"This all-powerful trend is certain to continue: America's economic magic remains alive and well."
Productivity, Buffett said early in the letter is "the all-important factor in America's economic growth over the past 240 years" - a fact lost on too many Americans, Buffett lamented.
Unfortunately, the label of 'secret' is appropriate: Too few Americans fully grasp the linkage between productivity and prosperity.
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"That kind of improvement has been the secret sauce of America's remarkable gains in living standards since the nation's founding in 1776," he said. "Unfortunately, the label of 'secret' is appropriate: Too few Americans fully grasp the linkage between productivity and prosperity."
To prove his point, Buffett turned to three industries in which Berkshire has a stake: freight, insurance and utilities. Productivity gains in those and other industries "have delivered awesome benefits to society," he said.
There are consequences, though: Productivity gains in America and abroad can disrupt lives, Buffett said.
"When low-cost competition drove shoe production to Asia, our once-prosperous Dexter operation folded, putting 1,600 employees in a small Maine town out of work. Many were past the point in life at which they could learn another trade. We lost our entire investment, which we could afford, but many workers lost a livelihood they could not replace."
The United States should deal with such disruptions not by regulating the drivers of increased productivity but by ensuring a "variety of safety nets" exist for Americans whose skills don't match those valued by markets. In particular, he points to the Earned Income Tax Credit, viewed by many as one of the most effective policy tools to help the poor.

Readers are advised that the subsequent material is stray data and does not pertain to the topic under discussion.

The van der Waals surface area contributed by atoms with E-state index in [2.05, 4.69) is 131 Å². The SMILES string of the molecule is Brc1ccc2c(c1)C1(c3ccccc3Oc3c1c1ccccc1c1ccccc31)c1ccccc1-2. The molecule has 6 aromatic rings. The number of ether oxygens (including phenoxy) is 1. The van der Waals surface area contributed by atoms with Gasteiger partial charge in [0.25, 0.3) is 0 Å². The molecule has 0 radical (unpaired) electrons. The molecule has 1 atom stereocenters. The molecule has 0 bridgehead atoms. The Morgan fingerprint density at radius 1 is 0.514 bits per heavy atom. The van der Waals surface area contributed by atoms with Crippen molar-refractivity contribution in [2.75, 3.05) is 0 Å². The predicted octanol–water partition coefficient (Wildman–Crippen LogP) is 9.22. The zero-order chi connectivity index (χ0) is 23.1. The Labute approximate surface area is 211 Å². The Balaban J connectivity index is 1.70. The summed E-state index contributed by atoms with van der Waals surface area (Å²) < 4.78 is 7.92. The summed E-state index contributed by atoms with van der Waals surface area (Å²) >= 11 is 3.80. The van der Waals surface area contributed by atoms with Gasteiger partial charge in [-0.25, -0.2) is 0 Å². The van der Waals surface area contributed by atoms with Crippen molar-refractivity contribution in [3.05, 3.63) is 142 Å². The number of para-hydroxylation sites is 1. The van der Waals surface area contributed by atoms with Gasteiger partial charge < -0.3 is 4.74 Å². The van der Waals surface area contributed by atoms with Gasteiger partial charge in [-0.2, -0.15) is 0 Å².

There are threats, notably cyber, biological, nuclear or chemical attacks on the nation, Buffett said.
"The probability of such mass destruction in any given year is likely very small. It's been more than 70 years since I delivered a Washington Post newspaper headlining the fact that the United States had dropped the first atomic bomb. Subsequently, we've had a few close calls but avoided catastrophic destruction. We can thank our government - and luck! - for this result.
"Nevertheless, what's a small probability in a short period approaches certainty in the longer run. (If there is only one chance in thirty of an event occurring in a given year, the likelihood of it occurring at least once in a century is 96.6%.) The added bad news is that there will forever be people and organizations and perhaps even nations that would like to inflict maximum damage on our country. Their means of doing so have increased exponentially during my lifetime. 'Innovation' has its dark side."
Such risks are unavoidable, he said. And the consequences will probably be dire.
"No one knows what 'the day after' will look like," Buffett said. "I think, however, that Einstein's 1949 appraisal remains apt: 'I know not with what weapons World War III will be fought, but World War IV will be fought with sticks and stones.' "